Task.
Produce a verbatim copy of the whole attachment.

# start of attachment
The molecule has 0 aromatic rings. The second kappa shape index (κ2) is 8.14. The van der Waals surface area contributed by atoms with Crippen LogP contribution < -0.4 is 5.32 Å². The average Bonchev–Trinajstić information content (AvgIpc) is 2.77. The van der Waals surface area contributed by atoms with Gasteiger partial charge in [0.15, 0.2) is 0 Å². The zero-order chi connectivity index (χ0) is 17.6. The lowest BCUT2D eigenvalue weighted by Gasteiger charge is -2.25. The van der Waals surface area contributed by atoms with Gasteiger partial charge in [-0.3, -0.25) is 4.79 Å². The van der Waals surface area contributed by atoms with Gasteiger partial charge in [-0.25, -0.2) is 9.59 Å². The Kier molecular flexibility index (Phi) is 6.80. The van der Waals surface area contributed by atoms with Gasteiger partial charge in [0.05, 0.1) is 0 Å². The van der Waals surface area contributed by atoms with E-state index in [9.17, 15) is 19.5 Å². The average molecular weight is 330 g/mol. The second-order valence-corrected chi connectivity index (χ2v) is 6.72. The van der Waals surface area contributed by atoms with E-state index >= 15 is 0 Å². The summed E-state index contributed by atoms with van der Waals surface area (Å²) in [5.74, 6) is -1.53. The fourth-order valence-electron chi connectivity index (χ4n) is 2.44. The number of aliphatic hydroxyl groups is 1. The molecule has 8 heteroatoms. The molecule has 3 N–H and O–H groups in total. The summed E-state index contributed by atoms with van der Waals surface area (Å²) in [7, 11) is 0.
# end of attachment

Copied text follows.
The molecule has 0 aromatic rings. The second kappa shape index (κ2) is 8.14. The van der Waals surface area contributed by atoms with Crippen LogP contribution < -0.4 is 5.32 Å². The average Bonchev–Trinajstić information content (AvgIpc) is 2.77. The van der Waals surface area contributed by atoms with Gasteiger partial charge in [0.15, 0.2) is 0 Å². The zero-order chi connectivity index (χ0) is 17.6. The lowest BCUT2D eigenvalue weighted by Gasteiger charge is -2.25. The van der Waals surface area contributed by atoms with Gasteiger partial charge in [-0.3, -0.25) is 4.79 Å². The van der Waals surface area contributed by atoms with Gasteiger partial charge in [-0.25, -0.2) is 9.59 Å². The Kier molecular flexibility index (Phi) is 6.80. The van der Waals surface area contributed by atoms with Gasteiger partial charge in [0.05, 0.1) is 0 Å². The van der Waals surface area contributed by atoms with E-state index in [9.17, 15) is 19.5 Å². The average molecular weight is 330 g/mol. The second-order valence-corrected chi connectivity index (χ2v) is 6.72. The van der Waals surface area contributed by atoms with E-state index >= 15 is 0 Å². The summed E-state index contributed by atoms with van der Waals surface area (Å²) in [5.74, 6) is -1.53. The fourth-order valence-electron chi connectivity index (χ4n) is 2.44. The number of aliphatic hydroxyl groups is 1. The molecule has 8 heteroatoms. The molecule has 3 N–H and O–H groups in total. The summed E-state index contributed by atoms with van der Waals surface area (Å²) in [7, 11) is 0.